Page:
Zombie Index Inflation

Z-index should have reasonable numbers not so many 0’s that you’re sure it’s above the last one (that’s like sending a horde to check someone’s height). That said, leave some space. Don’t number by 1’s, number by 5’s, 10’s, or even 100’s so that if you ever have to stick something in between you don’t... Read More

Underlined Cheating

Just like zombies and death, you can cheat a link’s underline and have more control over it using a border bottom instead of the default underline. In this way you can change colors, add thickness, make them dashed etc. though you’ll miss out on text-decoration-style: wavy;... Read More

Meta Keywords Isn’t Good For SEO

You may have heard of meta keywords tag: While we used it at the beginning of search engine optimization, it was abused, so search engines now shuffle past the meta keywords tag like a zombie hot on the trail of fresh brains. You may still see it in the wild, but you can ignore it.... Read More

Choose Your Characters Carefully

Don’t use spaces in file or folder names or in urls in general. Sometimes servers will recognize spaces, sometimes they won’t and sometimes the same server will recognize them in one context but not in another. Save yourself multiple headaches and use a hyphen in place of spaces.... Read More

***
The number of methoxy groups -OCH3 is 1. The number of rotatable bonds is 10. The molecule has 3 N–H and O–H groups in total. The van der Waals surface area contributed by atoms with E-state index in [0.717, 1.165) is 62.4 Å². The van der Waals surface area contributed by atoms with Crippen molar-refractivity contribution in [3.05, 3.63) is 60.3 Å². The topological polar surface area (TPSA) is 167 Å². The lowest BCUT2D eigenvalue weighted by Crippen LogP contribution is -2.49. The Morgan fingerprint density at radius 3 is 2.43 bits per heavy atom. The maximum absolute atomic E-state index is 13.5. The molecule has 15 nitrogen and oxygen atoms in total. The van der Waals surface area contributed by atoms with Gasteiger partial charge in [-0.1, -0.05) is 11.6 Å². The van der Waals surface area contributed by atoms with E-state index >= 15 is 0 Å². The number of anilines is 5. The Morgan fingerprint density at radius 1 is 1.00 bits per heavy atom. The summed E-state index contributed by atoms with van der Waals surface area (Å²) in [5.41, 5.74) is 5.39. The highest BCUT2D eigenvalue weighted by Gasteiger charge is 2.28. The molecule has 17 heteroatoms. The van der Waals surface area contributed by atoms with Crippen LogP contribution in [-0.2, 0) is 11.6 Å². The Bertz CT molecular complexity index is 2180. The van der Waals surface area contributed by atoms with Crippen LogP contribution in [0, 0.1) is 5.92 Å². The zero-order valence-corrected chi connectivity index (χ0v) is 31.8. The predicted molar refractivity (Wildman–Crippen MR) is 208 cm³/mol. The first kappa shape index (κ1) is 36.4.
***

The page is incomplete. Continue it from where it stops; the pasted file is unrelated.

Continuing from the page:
CSS Clamp Function

Clamp() – a CSS function for keeping a value between two extremes. The value won’t go above the max value and won’t go below the min value. This is particularly great for responsive design and font sizes. You can set the font-size in vw units so that it scales seamlessly as the page’s size changes. However,... Read More

Container Queries

Container queries let you change a component’s look and feel based upon the size of the container. So if the component is in a small space, it will show one way and if it’s in a larger space it’ll show a different way. They’re just like media queries except they work based on the size... Read More

Shorthand Gotcha

Shorthand properties overwrite any value that isn’t set in the shorthand. For instance, if I set a background-image and then use background: no-repeat to prevent the image from tiling you’ve actually canceled the background image because the background short hand reset it to its default value.... Read More

Outline Property

Outline works similarly to border, but doesn’t contribute to width. It can be used to highlight an element during debugging without affecting your layout in any way. It also appears outside the border and thus can be used to highlight items that already have a border.  ... Read More

The Only Rule You Shouldn’t Break

Rules for great sites are generally helpful, but they are not inviolate. The only unbreakable rule is that you must have a good reason for breaking a rule. Every break brings some level of cognitive dissonance. Minimize cognitive dissonance as much as possible, but if it’s gone your site won’t be interesting.... Read More

Language Variants

If your website has several regional variants of a language, pick one and don’t include the region it applies to. This will then serve regional versions to those regions you’ve defined and ensure that any regions you don’t have a specific variant for still get a version in their language.... Read More